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Good Growing

Starting a Garden: Soil Management

Spade in garden soil

How well do you know your garden soil? Does it drain well or stay wet for a couple of days after a significant rain? What is the pH? Does it have sufficient nutrients available for your vegetables to use to grow? We often overlook the importance of soil management when it comes to building our gardens; however, soil is a foundational medium when it comes to plant growth. Soil keeps plant roots anchored and provides plants with essential nutrients, water, and air.

Soil is composed of three basic mineral particles, of three different sizes; sand being the largest particle, silt intermediate, and clay the smallest. Sand, silt, and clay each have characteristics that are specific to each particle. For example, sand is a larger particle and does not “pack” as tightly which creates larger pore spaces; because of this, water easily passes through sandy soil. This is good for drainage; however, it is bad for water holding capacity and is why sandy soils tend to dry out more rapidly. Clay particles are the smallest particles which allows them to pack tight and hold water better; however, clay can hold water too well which leads to poorly drained soil. The percentage of each particle in a soil determines the soil’s texture as well as its physical properties. An ideal soil texture consists of equal parts of sand, silt, and clay; this type of soil is referred to as “loam.” Usually, one component predominates, producing a clay loam or a sandy loam.

There are many different resources to determine the texture of your soil. The simplest and most generic method is the feel test; rub a moist sample of soil between your fingers. Sand will feel gritty, silt smooth, and clay sticky. Another test is the ribbon test; with this test, squeeze a small, moistened ball of soil between your thumb and forefinger to create a ribbon. Sand or sandy soils won’t ribbon; loam, silt, silty clay loam, or clay loam soil ribbons less than 1 inch; sandy clay loam, silty clay loam, or clay loam ribbons 1 to 2 inches; and sandy clay, silty clay, or clay will ribbon more than 2 inches. There are other tests available such as the jar test, ball squeeze test, hydrometer method, pipette method; the feel, ribbon, jar, and ball squeeze tests can all be done at home, but the hydrometer and pipette methods are commonly done in a laboratory setting. I encourage you to try one of the at home texture methods; the NRCS has a nice flow diagram to help with determining your soil texture. Figure 1 below displays the USDA soil texture triangle that will also be of use when determining texture.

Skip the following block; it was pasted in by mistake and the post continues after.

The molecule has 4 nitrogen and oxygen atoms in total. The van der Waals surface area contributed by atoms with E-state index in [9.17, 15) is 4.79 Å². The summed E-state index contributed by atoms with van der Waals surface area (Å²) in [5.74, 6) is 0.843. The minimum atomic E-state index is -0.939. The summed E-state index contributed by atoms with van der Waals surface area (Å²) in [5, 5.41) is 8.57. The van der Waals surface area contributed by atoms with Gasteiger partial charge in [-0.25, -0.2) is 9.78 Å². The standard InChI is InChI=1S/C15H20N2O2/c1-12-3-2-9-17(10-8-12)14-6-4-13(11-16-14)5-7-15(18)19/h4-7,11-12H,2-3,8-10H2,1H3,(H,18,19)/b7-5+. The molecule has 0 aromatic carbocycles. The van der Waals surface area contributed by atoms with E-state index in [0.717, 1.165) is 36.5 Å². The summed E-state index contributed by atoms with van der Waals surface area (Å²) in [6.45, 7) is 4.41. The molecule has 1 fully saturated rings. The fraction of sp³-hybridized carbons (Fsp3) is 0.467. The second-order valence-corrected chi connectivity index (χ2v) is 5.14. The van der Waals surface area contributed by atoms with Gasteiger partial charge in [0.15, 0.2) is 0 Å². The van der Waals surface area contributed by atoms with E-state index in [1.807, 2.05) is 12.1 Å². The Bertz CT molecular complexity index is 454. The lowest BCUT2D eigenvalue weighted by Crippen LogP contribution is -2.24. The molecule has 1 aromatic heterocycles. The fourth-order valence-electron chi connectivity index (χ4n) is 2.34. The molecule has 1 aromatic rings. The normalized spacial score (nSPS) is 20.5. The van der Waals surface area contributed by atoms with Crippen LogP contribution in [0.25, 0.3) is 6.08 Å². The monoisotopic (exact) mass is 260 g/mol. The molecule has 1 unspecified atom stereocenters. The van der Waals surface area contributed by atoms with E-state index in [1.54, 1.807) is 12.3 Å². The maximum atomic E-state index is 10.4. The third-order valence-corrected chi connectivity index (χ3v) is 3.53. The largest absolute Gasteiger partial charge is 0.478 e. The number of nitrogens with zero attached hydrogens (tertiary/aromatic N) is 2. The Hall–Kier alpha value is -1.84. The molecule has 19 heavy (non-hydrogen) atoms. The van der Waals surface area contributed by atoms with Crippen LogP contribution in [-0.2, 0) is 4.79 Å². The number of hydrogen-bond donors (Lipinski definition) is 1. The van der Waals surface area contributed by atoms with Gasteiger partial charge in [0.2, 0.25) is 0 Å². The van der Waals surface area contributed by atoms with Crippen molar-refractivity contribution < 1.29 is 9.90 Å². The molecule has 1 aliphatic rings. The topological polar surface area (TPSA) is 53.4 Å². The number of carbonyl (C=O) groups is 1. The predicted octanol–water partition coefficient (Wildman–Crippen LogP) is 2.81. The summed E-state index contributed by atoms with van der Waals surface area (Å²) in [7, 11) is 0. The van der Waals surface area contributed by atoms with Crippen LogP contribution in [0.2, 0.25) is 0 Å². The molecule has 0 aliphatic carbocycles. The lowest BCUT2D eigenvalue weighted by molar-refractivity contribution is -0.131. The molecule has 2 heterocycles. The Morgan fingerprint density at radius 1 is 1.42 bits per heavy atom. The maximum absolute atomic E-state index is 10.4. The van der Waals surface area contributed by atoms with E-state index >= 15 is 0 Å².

Figure 1. Soil Texture Triangle

In addition to soil texture, it is important to know and understand the pH and nutrient availability of your soil. Soil pH and nutrient availability can be assessed through a soil sample. Our Horticulture educator Chris Enroth provides us with great information on how to properly collect a soil sample . Soil sampling is not something that needs to be done every year. Ideally, it would be done every 3 years. Soil pH is a measure of acidity or alkalinity with an ideal soil pH of 6.5; the pH ranges from 6.0 to 7.0 is ideal for most garden vegetables. See Figure 2 for pH specifics for different vegetable crops. Soil pH can be raised (more alkaline) with the addition of lime or lowered (more acidic) with the addition of sulfur. Raising and lowering your pH does take time; once lime or sulfur is applied, it can take a year or more to see any movement in pH.

Figure 2. Optimum pH Levels for Vegetable Crops


The soil test also provides information about the level of nutrients available. Depending on the soil test you choose, Phosphorus, Potassium, Magnesium, and Calcium are the most common nutrients you will receive information about. Nitrogen is an essential nutrient; however, it can be very mobile within the soil with values changing constantly which is why it is not included in a basic fertility test. Nitrogen is also the nutrient that plants need in the largest quantity. When organic matter is broken down in the soil, nitrogen is available for plant use. The nitrogen from organic matter usually is not adequate to meet the demands of many vegetables, so additional nitrogen from fertilizer is needed. If the organic matter level is high or manure has been applied, the only added nitrogen fertilizer needed is for vegetables that benefit from high levels of nitrogen which includes sweet corn, cole crops (broccoli; cabbage; cauliflower; kale; brussel sprouts), and leafy green vegetables. It is recommended to apply one or two applications of nitrogen as a sidedressing after planting for these crops. For soils high in phosphorus (25 ppm or higher), no phosphorus fertilizer is suggested. Crop yield is not likely to be improved by applying additional phosphorus on high phosphorus soils, so there is no benefit from its use. Potassium levels 125 ppm and above are considered high and no additional fertilizer should be added. Other nutrients (calcium, magnesium, boron, etc.) are not known to be deficient in most Illinois soils, so it is not recommended to apply these nutrients; however, if issues arise within your garden, it is typically a good idea to test for micronutrient deficiencies.

Nutrients can be added to soil in many different forms with the most common forms being manure, compost, or commercial fertilizers. Manure and compost are a nice option as they also add organic matter to the soil. Applications of fertilizer should be made based off your soil test levels.

For more information or any questions about soil management, contact your local Extension office.